Claims of Election Day Voter Fraud Prove to be Unfounded

President Trump’s rhetoric on the topic of voter fraud is nothing new. In fact, his attempts to cast doubt on the 2020 electoral process extend back to Sept. 24, when he referenced the discovery of Trump-marked ballots in a trash can in a Pennsylvania county. 

Since then, Trump has only doubled down on these claims, and has raised suspicions about everything from mail-in ballots and early voting to conduct at the polling places themselves.

Despite these efforts by President Trump and leading Republican officials to cast doubt on the vote tallying procedures heading into the Nov. 3 election, claims of voter fraud and other forms of tampering have thus far proven to be unfounded.

Yet even in a news cycle where accusations of voter fraud have largely failed to generate a front page headline, rumors have still abounded. Two conspiracies that surfaced on Wednesday revolve around ballots filled out with felt-tip pens in Arizona failing to be read by voting machines and the “magical” appearance of 128,000 votes in Michigan. 

Though both theories have been roundly debunked by state officials and election analytics sites,  Trump continued his pre-election strategy of casting uncertainty on the proceedings by tweeting about the situation in Michigan. However, the issue was later found to be a simple data error, not evidence for mass voter fraud dedicated to undermining Trump’s bid for the presidency.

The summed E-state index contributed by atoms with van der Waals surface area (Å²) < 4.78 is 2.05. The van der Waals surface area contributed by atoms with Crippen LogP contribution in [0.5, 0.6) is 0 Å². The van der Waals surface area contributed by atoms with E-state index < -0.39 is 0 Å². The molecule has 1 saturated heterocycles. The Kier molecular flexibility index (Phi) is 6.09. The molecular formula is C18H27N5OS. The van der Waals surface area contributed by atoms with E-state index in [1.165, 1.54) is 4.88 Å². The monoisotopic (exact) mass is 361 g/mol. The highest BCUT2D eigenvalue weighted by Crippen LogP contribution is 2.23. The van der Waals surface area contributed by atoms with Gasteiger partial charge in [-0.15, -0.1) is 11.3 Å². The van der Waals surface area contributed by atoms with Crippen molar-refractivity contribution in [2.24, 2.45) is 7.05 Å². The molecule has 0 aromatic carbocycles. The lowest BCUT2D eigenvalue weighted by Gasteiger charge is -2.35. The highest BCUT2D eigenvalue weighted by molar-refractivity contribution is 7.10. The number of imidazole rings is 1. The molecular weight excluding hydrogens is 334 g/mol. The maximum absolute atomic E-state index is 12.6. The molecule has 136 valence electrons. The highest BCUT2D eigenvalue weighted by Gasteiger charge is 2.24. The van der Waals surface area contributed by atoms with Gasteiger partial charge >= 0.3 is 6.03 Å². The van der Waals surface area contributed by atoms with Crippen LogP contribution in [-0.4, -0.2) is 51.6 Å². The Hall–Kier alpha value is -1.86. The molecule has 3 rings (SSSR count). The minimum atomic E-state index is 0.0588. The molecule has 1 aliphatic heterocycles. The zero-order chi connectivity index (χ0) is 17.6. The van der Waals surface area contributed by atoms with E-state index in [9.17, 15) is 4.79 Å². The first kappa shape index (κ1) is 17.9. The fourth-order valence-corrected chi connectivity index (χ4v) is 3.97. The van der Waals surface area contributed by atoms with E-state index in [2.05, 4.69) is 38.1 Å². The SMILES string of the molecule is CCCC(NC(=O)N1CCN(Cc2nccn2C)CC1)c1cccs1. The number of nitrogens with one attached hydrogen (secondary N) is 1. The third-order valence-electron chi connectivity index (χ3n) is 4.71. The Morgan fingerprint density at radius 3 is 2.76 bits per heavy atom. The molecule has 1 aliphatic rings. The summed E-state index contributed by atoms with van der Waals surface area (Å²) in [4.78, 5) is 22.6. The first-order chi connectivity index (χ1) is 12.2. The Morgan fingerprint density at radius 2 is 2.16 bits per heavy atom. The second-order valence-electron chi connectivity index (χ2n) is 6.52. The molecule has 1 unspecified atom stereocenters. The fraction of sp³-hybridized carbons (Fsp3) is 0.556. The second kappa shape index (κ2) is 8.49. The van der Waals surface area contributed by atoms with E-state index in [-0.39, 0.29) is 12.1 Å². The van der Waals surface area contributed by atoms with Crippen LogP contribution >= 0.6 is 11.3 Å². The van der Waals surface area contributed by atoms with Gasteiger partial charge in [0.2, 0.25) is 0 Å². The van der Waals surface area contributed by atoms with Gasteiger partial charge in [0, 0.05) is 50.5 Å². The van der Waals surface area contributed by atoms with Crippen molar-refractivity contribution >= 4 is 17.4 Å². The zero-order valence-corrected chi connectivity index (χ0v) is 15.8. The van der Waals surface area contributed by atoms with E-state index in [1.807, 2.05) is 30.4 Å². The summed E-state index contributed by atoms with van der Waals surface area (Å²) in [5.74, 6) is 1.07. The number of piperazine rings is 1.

Not to be dissuaded, President Trump continued to launch a flurry of tweets throughout the day on Wednesday, each a largely baseless claim that Democrats are somehow “finding” ballots in important battleground states to make up Biden’s early deficit. While this isn’t strictly false since mail-in votes counted later in the day did swing many of the tightest races toward Biden, it still badly mischaracterizes an electoral process that has been mostly hang-up free. 

Such false rumors have had far-reaching effects. According to, in the wake of Mr. Trump’s comments, far-right influencers have used the hashtags “#VoterFraud and #StealTheVote to garner more than 300,000 interactions,” further spreading the narrative that mass voter fraud is responsible for the results of the election. 

As the Trump campaign continues to assess legal options and potential recounts in states like Wisconsin, the opportunity for voter fraud to take center stage is still very much a reality. Whether it will do so through a scandal contrived by President Trump–as his activity on Twitter seems to indicate–or a legitimate accusation as the election process reaches its close remains a developing story.

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